Lectionary: 1 Kings 17:8-16; Psalm 146; Hebrews 9:24-28; Mark 12:38-44
Today’s short reading: people with generous amounts of money + a poor widow with almost no money = a teaching moment for Jesus.
Jesus sat down near the collection box in the Temple and watched as the crowds dropped in their money. Many rich people put in large amounts. Then a poor widow came and dropped in two small coins.
Jesus called his disciples to him and said, ‘I tell you the truth, this poor widow has given more than all the others who are making contributions. For they gave a tiny part of their surplus, but she, poor as she is, has given everything she had to live on.’
– from Mark 12 (NLT)
Today, late morning, time will freeze in silent pause commemorating one hundred years since the historic armistice ending ‘the war to end wars’ in 1918.
The words ‘ultimate sacrifice’ will be repeated from coast to coast as Canadians remember those who braved evil and laid their lives on the line. Ultimate sacrifice has a meaning common to soldiers who die in military actions, who risk their existence with death, dismemberment, and permanent scars in order to protect the innocent or a way of life.
Ultimate sacrifice is also one way we describe the work of Jesus, beginning with his entrance into humanness and then eventually succumbing to the violence of that humanness.
One dictionary I referenced defined ultimate sacrifice simply as ‘to die’ which is nicely straight forward but I think we understand it with a bit more nuance. The Urban Dictionary was the definition I preferred, ‘To give everything you have to save someone or something that you hold most dear. Requires that you give yourself, in order to provide them sanctuary.’.
Ah, that’s better because, while this day is about soldiering, I’ve also seen people who bravely gave up their lives though they didn’t wear a helmet or carry a gun. Giving up one’s life can also have a broader meaning:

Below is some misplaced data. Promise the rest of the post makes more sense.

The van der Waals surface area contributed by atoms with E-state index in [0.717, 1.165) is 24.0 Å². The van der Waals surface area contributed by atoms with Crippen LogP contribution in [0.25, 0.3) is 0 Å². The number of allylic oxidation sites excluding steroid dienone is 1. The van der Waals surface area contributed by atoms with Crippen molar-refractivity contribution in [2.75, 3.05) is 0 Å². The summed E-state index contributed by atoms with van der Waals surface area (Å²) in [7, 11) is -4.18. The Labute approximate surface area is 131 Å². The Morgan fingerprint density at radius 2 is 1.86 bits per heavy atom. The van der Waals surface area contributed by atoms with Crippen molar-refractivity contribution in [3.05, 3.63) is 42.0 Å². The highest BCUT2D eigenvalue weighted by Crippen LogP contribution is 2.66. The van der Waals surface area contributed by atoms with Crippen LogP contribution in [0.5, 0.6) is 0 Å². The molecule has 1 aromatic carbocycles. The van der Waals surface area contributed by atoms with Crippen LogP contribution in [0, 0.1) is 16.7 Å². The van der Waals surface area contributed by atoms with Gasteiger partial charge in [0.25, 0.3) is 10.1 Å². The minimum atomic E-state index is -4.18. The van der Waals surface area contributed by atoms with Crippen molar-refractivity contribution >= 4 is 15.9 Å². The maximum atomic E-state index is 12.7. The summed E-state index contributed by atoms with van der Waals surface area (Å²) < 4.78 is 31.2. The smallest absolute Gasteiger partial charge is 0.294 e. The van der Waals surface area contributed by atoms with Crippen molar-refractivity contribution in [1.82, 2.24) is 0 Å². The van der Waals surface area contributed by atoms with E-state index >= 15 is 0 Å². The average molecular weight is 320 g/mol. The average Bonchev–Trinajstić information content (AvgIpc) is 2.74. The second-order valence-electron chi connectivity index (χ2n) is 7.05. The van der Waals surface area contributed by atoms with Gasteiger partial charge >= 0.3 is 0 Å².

For police, firefighters;
For parents, especially single parents;
For volunteers and donors;
For those working for minimum wage to survive;
For those who assist the disabled;
For caregivers of the sick or elderly;
And what about the disabled, sick, elderly who, in their weakness find personal ways to give back with smiles, friendship, gratitude, blessings, wisdom, unconditional love?
I could go on.
With all respect to soldiers who bloodied the battlefields of history so others could live, let’s not forget the reluctant but heroic people who have always given their daily lives so others can live. At its core, ultimate sacrifice simply means choosing to do what is difficult but what is also right and good and godly.
In a world of trouble, thank God for those who oppose it with their all.
The scriptural widow gave everything – literally and figuratively. Compared to the wealth around her, this offering was small but her ultimate sacrifice is measured as large because it came out of a heart of passionate weakness.
What is a heart of passionate weakness?
(Read this and receive it as a blessing*.)
May you see with tender eyes
The wounds of those before you.
May you hear with well-tuned ears
The unspoken needs of those whose voices are muted.
May you hold with gentle hands
The bodies and the spirits of those you care for.
May the beauty of soul,
The strength of spirit,
The wholeness of being Lead you, inspire you
And let you know your own Beauty of soul,
Strength of spirit, Wholeness of being.
May you know that,
As you care for others,
God cares for you, sees you, Holds you tenderly.
* Catholic Health Association of the United States